- Children with autism, who often have difficulty communicating, may misinterpret or fail to understand the bedtime routine cues.
- Melatonin irregularities – some studies have shown children with autism have high levels of melatonin during the daytime and lower levels at night.
- Increased sensitivity to outside stimuli – While most kids can sleep soundly through nighttime sounds, a child with ASD may wake abruptly.
- Anxiety – children with autism tend to have higher levels of anxiety
Color and Sound ProgrammingStart with just two programs – Sleep and Wake. Use one combination of color and sound for each program consistently.
- Sleep Colors: Orange, Red
- Sleep Sounds: Ocean, Trees, Waves, White Noise, etc.
- Awake Colors: Green, Yellow, Blue
- Awake Sounds: Birds, Sounds Off, etc.
Avoid Blue Light, Especially At Night
Even dim light can interfere with a person’s circadian rhythm and melatonin secretion. A mere eight lux—a level of brightness exceeded by most table lamps and about twice that of a night light—has an effect, notes Stephen Lockley, a Harvard sleep researcher. https://www.health.harvard.edu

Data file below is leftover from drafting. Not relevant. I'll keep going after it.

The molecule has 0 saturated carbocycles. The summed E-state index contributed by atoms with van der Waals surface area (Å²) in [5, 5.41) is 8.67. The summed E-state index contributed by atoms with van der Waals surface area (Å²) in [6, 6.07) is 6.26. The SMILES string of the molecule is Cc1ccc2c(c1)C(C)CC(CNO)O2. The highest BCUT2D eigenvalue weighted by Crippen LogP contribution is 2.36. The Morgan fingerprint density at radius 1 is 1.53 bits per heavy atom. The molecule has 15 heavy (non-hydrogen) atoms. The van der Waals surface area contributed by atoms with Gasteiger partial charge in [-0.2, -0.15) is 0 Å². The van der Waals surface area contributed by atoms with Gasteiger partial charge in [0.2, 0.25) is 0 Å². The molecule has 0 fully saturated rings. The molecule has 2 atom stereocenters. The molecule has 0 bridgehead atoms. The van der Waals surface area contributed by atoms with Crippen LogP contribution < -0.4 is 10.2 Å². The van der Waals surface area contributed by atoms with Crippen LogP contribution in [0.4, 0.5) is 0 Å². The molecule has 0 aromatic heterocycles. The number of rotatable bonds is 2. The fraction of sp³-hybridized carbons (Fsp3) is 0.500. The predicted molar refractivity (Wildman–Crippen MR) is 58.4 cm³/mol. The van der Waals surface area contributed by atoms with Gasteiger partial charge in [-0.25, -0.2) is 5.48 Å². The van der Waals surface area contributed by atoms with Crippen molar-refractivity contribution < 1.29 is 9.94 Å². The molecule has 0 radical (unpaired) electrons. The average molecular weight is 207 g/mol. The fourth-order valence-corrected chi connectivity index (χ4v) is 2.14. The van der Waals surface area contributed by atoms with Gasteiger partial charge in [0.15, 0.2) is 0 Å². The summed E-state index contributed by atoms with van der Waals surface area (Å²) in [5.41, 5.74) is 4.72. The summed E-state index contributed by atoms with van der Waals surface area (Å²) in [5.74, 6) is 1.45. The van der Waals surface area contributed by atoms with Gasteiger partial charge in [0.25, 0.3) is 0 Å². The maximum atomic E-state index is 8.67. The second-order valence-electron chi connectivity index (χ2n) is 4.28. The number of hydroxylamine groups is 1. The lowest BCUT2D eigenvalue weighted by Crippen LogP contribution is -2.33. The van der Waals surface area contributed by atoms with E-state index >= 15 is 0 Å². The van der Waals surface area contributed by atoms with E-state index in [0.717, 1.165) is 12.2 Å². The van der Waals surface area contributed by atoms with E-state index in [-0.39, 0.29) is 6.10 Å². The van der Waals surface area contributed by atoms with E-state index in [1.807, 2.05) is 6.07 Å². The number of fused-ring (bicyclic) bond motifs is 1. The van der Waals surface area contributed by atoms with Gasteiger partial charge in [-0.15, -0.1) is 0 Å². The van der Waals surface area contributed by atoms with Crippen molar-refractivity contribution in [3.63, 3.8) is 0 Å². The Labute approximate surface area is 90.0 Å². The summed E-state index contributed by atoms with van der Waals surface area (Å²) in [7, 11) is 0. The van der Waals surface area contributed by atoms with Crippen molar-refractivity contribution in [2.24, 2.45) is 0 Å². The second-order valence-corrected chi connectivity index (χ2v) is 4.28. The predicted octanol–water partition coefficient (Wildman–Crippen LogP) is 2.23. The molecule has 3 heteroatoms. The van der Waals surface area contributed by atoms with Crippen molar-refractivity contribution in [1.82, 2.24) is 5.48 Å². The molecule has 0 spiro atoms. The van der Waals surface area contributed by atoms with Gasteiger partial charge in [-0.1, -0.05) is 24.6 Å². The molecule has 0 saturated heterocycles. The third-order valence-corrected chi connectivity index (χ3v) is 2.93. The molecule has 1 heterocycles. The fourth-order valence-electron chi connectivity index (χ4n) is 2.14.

Take Aim At the Appropriate Amount Of Sleep By AgeEvery child needs a slightly different amount of sleep. In general, these are the amounts of sleep children require, by age:
- Newborns (0-3 months): Sleep range narrowed to 14-17 hours each day
- Infants (4-11 months): Sleep range widened two hours to 12-15 hours
- Toddlers (1-2 years): Sleep range widened by one hour to 11-14 hours
- Preschoolers (3-5): Sleep range widened by one hour to 10-13 hours
- School age children (6-13): Sleep range widened by one hour to 9-11 hours
- Teenagers (14-17): Sleep range widened by one hour to 8-10 hours
- Younger adults (18-25): Sleep range is 7-9 hours
- Adults (26-64): Sleep range did not change and remains 7-9 hours
- Older adults (65+): Sleep range is 7-8 hours